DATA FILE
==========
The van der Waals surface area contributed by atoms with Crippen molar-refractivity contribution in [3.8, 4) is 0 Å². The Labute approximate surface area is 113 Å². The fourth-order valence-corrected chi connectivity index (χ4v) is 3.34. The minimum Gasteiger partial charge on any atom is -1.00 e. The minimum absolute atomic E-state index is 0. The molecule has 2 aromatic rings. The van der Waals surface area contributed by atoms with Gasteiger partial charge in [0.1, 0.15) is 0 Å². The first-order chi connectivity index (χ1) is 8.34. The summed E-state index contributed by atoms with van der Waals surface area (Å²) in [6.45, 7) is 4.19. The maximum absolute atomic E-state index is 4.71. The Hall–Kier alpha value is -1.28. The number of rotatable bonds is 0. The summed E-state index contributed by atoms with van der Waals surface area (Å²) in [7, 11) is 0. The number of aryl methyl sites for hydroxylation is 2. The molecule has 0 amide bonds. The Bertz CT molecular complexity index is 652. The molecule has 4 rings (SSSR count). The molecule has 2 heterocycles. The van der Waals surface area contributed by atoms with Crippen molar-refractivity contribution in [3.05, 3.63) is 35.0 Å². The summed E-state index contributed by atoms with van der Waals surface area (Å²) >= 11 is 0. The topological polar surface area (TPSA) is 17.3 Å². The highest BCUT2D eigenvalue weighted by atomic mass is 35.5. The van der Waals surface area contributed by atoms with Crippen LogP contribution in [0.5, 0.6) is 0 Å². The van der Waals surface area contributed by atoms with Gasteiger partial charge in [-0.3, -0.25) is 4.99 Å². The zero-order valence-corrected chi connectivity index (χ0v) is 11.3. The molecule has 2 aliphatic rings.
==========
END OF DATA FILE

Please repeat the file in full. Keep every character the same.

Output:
The van der Waals surface area contributed by atoms with Crippen molar-refractivity contribution in [3.8, 4) is 0 Å². The Labute approximate surface area is 113 Å². The fourth-order valence-corrected chi connectivity index (χ4v) is 3.34. The minimum Gasteiger partial charge on any atom is -1.00 e. The minimum absolute atomic E-state index is 0. The molecule has 2 aromatic rings. The van der Waals surface area contributed by atoms with Gasteiger partial charge in [0.1, 0.15) is 0 Å². The first-order chi connectivity index (χ1) is 8.34. The summed E-state index contributed by atoms with van der Waals surface area (Å²) in [6.45, 7) is 4.19. The maximum absolute atomic E-state index is 4.71. The Hall–Kier alpha value is -1.28. The number of rotatable bonds is 0. The summed E-state index contributed by atoms with van der Waals surface area (Å²) in [7, 11) is 0. The number of aryl methyl sites for hydroxylation is 2. The molecule has 0 amide bonds. The Bertz CT molecular complexity index is 652. The molecule has 4 rings (SSSR count). The molecule has 2 heterocycles. The van der Waals surface area contributed by atoms with Crippen molar-refractivity contribution in [3.05, 3.63) is 35.0 Å². The summed E-state index contributed by atoms with van der Waals surface area (Å²) >= 11 is 0. The topological polar surface area (TPSA) is 17.3 Å². The highest BCUT2D eigenvalue weighted by atomic mass is 35.5. The van der Waals surface area contributed by atoms with Crippen LogP contribution in [0.5, 0.6) is 0 Å². The van der Waals surface area contributed by atoms with Gasteiger partial charge in [-0.3, -0.25) is 4.99 Å². The zero-order valence-corrected chi connectivity index (χ0v) is 11.3. The molecule has 2 aliphatic rings.